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Patrick Fitzgerald

Patrick Fitzgerald is a seasoned trial lawyer and experienced investigator whose practice focuses on internal investigations, government enforcement matters and civil litigation.

Prior to joining Skadden in 2012, Mr. Fitzgerald most recently served as the U.S. Attorney for the Northern District of Illinois. Appointed in 2001 by President George W. Bush, he was the longest-serving U.S. Attorney ever in Chicago. In this capacity, he led numerous high-profile investigations and prosecutions, including the convictions on corruption charges of two successive governors of Illinois — George Ryan and Rod Blagojevich — and the fraud conviction of media figure Conrad Black. As a special counsel, Mr. Fitzgerald was selected to lead the investigation of leaks in the Valerie Plame matter and tried the case of United States v. Lewis “Scooter” Libby. During his tenure, the U.S. Attorney’s office prosecuted significant fraud, civil rights, organized crime, narcotics and national security cases. Mr. Fitzgerald also was involved in a number of nationwide initiatives, including the President’s Corporate Fraud Task Force and the Attorney General’s Advisory Committee.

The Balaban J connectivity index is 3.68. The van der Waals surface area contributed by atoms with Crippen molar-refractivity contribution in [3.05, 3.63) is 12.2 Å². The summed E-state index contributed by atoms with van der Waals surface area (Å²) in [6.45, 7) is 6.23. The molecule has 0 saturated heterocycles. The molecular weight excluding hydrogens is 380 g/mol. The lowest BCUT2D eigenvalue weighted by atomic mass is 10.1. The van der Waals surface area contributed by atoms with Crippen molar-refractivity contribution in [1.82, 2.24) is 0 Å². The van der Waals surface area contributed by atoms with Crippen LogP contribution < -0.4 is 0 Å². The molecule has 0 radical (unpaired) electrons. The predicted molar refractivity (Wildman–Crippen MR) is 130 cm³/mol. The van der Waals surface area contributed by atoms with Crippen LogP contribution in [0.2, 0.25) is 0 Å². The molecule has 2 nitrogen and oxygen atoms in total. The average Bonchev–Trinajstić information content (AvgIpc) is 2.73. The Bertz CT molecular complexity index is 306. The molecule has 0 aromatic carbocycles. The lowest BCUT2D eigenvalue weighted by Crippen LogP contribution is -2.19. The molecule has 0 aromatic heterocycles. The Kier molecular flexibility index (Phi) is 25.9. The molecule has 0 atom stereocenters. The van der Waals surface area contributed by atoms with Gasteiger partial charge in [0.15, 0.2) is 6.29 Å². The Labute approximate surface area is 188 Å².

From 1988 to 2001, Mr. Fitzgerald was an Assistant U.S. Attorney in the Southern District of New York. He served as lead counsel in the investigation, prosecution and seven-month trial of United States v. Usama bin Laden, et al., in which defendants were charged with and convicted of conspiracy to murder U.S. nationals overseas and the 1998 bombings of the U.S. embassies in Kenya and Tanzania. He also participated in the nine-month trial of United States v. Omar Abdel Rahman, the prosecution of a conspiracy to attack the United States that involved the 1993 World Trade Center bombing. In 1995, Mr. Fitzgerald co-founded the Southern District’s Organized Crime-Terrorism Unit, investigating terrorist groups and facilitating coordination between the law enforcement and the intelligence communities. He also handled numerous drug trafficking cases and organized crime cases, including the six-month trial of United States v. John Gambino.

Mr. Fitzgerald is a fellow of the American College of Trial Lawyers. He has received numerous awards and recognition during his more than 20 years in public service, including the Justice John Paul Stevens Award from the Chicago Bar Association (2011); the Cox, Coleman, Richardson Award for Distinguished Public Service from Harvard Law School (2007); the Attorney General’s Award for Distinguished Service (2002); the Stimson Medal from the Association of the Bar of the City of New York (1997); and the Attorney General’s Award for Exceptional Service (1996). Mr. Fitzgerald also was named “Lawyer of the Year” by The National Law Journal (2005).

Prior to joining the U.S. Department of Justice, Mr. Fitzgerald was in private practice in New York.